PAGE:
Review by John P. Harvey.
After eighteen months of limbo and a further six months in which she has been allowed to obtain paid work, asylum seeker Aishatu (Aisha) Osagie (Letitia Wright), on the verge of her interview for refugee status, innocently draws the annoyance of her accommodation’s director, who takes the opportunity to send her to far more remote refugee accommodation where she will be unable to continue working.
The move disrupts Letitia’s only incipient friendship, with security guard Conor (Josh O’Connor), whose quiet humanity contrasts starkly with the wholly inappropriate authoritarianism that others find themselves keen to exert over the most vulnerable.
More vitally, as Aisha’s need to work largely centres on supporting her mother — internally displaced in Nigeria since the same home invasion that forced Aisha to flee — the loss of her work has devastating implications.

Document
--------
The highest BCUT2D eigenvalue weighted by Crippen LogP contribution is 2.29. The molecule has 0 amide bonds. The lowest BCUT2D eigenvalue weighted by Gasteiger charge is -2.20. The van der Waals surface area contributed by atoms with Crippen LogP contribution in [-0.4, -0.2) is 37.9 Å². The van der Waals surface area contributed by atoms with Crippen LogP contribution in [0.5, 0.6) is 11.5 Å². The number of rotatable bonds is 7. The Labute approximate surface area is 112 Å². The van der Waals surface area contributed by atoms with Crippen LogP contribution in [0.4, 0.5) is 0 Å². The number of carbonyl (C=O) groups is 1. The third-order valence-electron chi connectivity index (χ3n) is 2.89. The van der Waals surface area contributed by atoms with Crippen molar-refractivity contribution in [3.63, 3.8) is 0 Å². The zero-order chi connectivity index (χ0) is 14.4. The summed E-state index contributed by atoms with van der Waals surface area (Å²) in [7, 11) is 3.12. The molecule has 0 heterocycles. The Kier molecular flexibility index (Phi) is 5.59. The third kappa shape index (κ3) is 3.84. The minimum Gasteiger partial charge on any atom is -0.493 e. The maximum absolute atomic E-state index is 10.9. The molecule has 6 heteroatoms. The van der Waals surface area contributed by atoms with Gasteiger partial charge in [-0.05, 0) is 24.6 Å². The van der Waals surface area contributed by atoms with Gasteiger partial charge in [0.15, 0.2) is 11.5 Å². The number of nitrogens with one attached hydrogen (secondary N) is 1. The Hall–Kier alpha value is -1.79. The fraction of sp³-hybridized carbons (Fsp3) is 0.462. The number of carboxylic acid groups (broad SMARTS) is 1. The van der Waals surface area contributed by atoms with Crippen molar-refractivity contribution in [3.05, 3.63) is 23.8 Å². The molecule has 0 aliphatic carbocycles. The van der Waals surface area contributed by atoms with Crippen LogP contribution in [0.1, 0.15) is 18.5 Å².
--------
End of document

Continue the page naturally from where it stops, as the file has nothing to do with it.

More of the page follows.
Taking Aisha’s viewpoint throughout, Aisha contrasts the effects of simple kindness with those of official indifference to the life-and-death plights of individuals facing official decisions that will either rescue them or deport them into the arms of their previous persecutors. From its opening scenes this universal story demonstrates how thoroughly official inhumanity and protection of those exercising it inculcate a culture of stewardship that verges on brutality and systematically grind the gentlest of souls to breaking point.
Though it demonstrates such difficulties, Aisha isn’t difficult to watch. The brutality it highlights is moral rather than physical. For all that, it is — if we need another — a loud wake-up call to our humanity, via a journey of gradual discovery.
Screening at Palace cinemas.